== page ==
Wednesday, 7 January 2009

Compelling Music Writing

With the cricket burbling away in the background, I'm devouring some quite fine music writing. The first article, by Ben Gook, is entitled "Teh Interwebs: Best Mixtape Ever?" on

"People have been fretfully holding a stethoscope to the chest of the Australian music industry ever since its birth. But the prognosis has been fundamentally altered in recent years, as technology-led changes to the consumption of music on the internet have ripped the heart out of the CD market and opened up many different paths to hearing music. One provisional — or should that be provincial? — result of this is that Australian artists can navigate the music industry more easily: DIY production has been supplanted by online tools. Another immediate result is that local musicians are less isolated." LINK

And I've also been bashing my way through an excellent article by a guy called Nick Sylvester, dissecting the "artist" known as Girltalk. From "GIRL TALK, THE MASHUP DETONATOR":

"If Girl Talk has done anything, his dead-end project is a reminder of how fiercely dominant Western pop music has become. This is a capitulation, an audio essay even, of the last 25 years of American pop music: loop-based, interchangeable parts that, turns out, are more similar than maybe we'd like to admit. The "isn't it funny how 'Smells Like Teen Spirit' sounds like that Boston song" moment is taken to its darkest, veil-lifted extreme. That we're back in the Tin Pan Alley, and all pop music might actually be the same after all. That the difference is truly manufactured, that the concerns of each song are not interesting. Taking cues from the Grand Wizard Theodor: pop music is not art, but sound design." LINK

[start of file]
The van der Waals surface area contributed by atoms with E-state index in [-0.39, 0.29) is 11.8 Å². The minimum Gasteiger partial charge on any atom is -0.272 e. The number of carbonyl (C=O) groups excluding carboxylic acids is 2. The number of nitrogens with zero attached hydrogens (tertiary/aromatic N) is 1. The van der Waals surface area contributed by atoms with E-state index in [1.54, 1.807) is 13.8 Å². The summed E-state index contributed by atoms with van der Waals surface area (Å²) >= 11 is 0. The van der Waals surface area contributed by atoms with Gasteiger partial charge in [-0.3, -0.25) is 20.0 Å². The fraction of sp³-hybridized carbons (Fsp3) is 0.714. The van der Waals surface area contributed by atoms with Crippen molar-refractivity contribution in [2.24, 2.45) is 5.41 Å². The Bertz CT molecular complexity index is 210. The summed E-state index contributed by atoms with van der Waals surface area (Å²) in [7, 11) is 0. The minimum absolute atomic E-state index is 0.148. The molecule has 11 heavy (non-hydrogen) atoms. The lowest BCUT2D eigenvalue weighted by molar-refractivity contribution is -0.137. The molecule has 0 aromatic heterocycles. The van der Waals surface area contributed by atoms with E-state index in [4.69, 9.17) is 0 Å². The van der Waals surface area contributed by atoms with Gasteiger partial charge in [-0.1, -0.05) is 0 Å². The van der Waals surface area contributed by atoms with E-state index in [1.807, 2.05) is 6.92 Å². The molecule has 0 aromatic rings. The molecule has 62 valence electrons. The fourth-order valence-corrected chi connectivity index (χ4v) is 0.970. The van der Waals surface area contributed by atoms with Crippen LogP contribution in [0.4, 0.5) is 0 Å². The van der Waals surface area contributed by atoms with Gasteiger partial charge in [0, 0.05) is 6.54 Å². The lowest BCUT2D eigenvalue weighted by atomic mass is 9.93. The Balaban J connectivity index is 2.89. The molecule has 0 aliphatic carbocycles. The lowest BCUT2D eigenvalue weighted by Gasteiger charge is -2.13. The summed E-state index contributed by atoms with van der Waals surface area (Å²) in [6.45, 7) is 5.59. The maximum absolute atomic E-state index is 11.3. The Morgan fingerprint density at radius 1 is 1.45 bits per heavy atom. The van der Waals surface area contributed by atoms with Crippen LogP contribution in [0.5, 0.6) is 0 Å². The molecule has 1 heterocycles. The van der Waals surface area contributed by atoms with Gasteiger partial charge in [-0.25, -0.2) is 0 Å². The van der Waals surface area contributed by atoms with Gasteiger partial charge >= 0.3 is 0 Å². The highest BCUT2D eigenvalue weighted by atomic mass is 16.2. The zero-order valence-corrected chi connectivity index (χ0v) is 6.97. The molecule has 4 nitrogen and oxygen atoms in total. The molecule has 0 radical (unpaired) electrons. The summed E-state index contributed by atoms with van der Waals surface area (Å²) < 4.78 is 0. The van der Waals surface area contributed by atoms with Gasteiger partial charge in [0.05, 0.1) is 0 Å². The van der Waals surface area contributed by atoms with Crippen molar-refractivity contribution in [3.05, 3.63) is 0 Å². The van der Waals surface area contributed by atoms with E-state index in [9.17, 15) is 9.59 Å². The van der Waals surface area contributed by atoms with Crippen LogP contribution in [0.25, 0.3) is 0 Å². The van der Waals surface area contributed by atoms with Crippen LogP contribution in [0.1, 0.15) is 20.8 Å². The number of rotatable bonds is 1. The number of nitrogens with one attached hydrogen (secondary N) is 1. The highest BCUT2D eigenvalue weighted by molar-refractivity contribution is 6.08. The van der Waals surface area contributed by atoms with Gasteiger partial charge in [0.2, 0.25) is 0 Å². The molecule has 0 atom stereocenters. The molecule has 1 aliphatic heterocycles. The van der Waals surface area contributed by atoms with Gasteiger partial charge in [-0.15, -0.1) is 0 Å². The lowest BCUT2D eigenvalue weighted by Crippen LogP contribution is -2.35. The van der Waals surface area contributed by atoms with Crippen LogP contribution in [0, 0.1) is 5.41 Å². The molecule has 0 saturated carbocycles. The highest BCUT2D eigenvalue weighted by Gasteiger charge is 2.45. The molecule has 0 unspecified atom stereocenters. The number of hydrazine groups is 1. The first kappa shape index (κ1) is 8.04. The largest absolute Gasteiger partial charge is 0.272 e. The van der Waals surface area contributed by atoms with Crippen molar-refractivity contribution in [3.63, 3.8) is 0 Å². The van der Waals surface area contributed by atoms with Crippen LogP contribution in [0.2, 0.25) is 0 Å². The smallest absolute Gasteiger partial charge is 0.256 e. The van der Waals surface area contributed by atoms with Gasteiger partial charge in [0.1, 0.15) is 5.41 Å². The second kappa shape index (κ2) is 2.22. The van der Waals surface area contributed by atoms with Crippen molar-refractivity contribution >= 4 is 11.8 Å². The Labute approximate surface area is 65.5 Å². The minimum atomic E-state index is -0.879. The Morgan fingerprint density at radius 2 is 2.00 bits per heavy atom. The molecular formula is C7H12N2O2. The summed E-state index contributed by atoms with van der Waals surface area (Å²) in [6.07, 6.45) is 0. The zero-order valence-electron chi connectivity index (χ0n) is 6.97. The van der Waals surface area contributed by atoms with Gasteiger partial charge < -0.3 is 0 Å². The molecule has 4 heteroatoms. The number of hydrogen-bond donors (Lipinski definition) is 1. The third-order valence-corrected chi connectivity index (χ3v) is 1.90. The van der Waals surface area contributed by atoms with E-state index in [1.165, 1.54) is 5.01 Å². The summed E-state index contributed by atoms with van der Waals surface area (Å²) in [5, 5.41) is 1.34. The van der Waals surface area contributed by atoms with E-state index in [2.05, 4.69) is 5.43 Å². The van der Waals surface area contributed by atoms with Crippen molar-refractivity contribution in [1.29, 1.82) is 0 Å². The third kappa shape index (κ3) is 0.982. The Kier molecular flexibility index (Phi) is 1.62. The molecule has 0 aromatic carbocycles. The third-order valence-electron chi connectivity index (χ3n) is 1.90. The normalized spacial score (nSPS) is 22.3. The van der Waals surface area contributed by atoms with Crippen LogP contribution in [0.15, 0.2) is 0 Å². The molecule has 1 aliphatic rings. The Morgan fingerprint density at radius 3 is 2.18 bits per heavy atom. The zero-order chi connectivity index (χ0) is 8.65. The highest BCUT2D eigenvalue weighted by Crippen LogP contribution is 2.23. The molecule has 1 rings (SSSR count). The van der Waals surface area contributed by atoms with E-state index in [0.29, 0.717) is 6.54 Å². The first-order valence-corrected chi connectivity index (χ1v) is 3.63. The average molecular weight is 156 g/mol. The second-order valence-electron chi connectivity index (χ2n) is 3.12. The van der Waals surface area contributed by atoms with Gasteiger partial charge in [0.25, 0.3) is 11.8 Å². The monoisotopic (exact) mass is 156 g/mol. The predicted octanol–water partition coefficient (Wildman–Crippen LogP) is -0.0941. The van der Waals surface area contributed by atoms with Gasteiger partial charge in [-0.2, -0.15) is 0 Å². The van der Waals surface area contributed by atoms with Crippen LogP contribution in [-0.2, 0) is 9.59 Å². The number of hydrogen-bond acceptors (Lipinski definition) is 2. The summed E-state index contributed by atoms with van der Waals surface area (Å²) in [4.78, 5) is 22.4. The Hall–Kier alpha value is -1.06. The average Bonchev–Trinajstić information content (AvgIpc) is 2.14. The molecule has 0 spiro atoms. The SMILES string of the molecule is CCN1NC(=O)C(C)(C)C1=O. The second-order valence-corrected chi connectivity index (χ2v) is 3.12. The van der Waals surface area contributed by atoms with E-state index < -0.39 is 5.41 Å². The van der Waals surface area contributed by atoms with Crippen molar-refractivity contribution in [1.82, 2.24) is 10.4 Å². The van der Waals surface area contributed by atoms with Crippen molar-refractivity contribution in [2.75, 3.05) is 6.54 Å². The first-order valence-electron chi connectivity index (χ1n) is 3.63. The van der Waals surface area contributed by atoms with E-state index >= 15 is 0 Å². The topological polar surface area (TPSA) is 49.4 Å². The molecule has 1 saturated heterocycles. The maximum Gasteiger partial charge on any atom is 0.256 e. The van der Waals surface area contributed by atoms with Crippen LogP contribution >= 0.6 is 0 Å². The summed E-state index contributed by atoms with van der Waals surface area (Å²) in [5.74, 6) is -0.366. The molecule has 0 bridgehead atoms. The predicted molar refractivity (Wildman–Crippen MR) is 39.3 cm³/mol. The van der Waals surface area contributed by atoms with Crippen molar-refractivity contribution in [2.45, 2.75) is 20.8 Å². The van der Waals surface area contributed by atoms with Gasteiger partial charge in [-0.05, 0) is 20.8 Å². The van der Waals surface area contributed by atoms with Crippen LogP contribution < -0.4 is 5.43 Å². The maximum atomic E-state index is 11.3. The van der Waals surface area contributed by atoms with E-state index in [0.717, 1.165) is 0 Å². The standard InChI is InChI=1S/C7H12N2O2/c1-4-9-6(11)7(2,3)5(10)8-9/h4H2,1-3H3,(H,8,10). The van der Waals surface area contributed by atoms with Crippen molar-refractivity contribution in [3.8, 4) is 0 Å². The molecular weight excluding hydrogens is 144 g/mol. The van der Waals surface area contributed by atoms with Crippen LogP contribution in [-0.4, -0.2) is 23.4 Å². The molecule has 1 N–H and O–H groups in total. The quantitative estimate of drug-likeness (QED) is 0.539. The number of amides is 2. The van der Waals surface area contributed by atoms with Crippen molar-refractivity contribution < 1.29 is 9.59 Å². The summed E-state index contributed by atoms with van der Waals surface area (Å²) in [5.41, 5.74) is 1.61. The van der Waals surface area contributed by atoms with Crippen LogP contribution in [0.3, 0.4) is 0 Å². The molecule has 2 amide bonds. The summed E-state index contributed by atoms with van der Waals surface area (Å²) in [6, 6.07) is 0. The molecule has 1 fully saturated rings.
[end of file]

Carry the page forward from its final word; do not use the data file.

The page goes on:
Girl Talk is coming to Australia at the end of the month, playing the Laneway Festivals.

Thanks to Tim Shiel (Triple R announcer and the artist known as Faux Pas) for the tip off about the article above. Funnily enough he's also quoted in the top article too!

No comments: